Advertising, for example, has been recognized as a tool to push sales for millennia now, with forms of advertising, be it written or oral, identified in most pre-modern historical civilizations, from China to Pompei, Egypt and India.

It was however only in 1960 that E. Jerome McCarthy defined the 4Ps Marketing Mix that has become so popular among academics and practitioners both.

In his book Basic Marketing: A Managerial Approach (1960), McCarthy approached marketing as a management and practical science that takes variables and combines them to solve a maximization problem.

At first the Mix included only four of these variables, that is the most commonplace and universally recognized as deciding factors for business success.

The first variable cannot be of course anything else than the product itself.
As foregone as it may be, this is a variable that needs to be thoroughly analyzed and defined.
The Oxford Dictionary, simply enough, defines it as “a thing that is grown, produced or created, usually for sale”.
And yet, the reality of creating a product goes through questions like “what would a customer want from the product?”, “which features should it include?”, “should it be made of material x or y?”, “what’s the life cycle of the product”, and hundreds more tailored to each specific business that should be addressed and that require more than a simple definition.

The second fundamental tassel of the trading game is of course the price.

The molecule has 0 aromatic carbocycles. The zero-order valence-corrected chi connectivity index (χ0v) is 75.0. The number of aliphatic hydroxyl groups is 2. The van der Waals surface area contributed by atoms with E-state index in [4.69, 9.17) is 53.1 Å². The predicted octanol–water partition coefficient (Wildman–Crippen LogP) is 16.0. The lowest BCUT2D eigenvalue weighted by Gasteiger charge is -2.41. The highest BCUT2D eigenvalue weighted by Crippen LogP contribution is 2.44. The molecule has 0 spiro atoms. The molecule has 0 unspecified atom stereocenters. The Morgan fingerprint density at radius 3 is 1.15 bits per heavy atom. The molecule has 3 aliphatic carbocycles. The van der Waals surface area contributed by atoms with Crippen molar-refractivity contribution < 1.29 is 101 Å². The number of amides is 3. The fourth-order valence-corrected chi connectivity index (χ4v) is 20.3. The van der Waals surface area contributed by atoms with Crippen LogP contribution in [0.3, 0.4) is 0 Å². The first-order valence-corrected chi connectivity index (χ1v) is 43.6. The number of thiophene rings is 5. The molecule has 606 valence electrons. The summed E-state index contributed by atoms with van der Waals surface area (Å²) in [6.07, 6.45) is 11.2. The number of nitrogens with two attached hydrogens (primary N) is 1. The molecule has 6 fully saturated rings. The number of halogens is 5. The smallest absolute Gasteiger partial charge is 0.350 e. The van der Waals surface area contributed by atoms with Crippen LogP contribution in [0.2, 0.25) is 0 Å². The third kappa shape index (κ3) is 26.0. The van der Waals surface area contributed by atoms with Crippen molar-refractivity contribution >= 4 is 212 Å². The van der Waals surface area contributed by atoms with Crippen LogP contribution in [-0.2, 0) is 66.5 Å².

Setting the right price is a goal in itself that has a determinant impact not only on how the product but also the company itself will fare.
Price can stimulate or stiffen demand, positively or negatively impact margins, and even shift customers’ perception of the product and its value.
But price is not just a number. Choices like payment terms (how and when to pay), discounts and promotions, bundles, commissions and allowances for retailers and similar should be made.

Place, or better yet distribution, plays a fundamental role in marketing a product.
Understanding where, but also when, a customer will search for a specific product is key to optimize reach on demand.

As explained before, advertising has been around for millennia, clearly showing us what an important step in the going to market process this is.
But promotion cannot be so easily reduced to advertising.
Promotion needs to be an all encompassing series of activities, ranging from advertising, sponsorship and public relation management, to events, social media management, brand management, and many others, all together having the single objective of elevating the product image in the eye of the customers.

As we know, this decision making framework has become in time one of the most widely accepted and widespread out there.
By the time the 80s came around, however, many experts and practitioners in the field believed the model needed to be expanded to include three more fundamental variables that could not be left unconsidered, even more so when the scope of the analysis was focused on services and not products.

If deciding where and when the product will be sold is key, so is deciding, and then adequately preparing, who is going to sell it.
Indeed, even with the advent and growth of digital technologies and e-commerce, human interaction in sales still has a predominant share today (84% of retail sales in the US in 2019 where made at a brick-and-mortar store, while the remaining 16% was made on a digital store)(3), and cannot be left to chance.

Processes refer to all those mechanisms, activities, and procedures through which a product or service is delivered to the customer and their monitoring.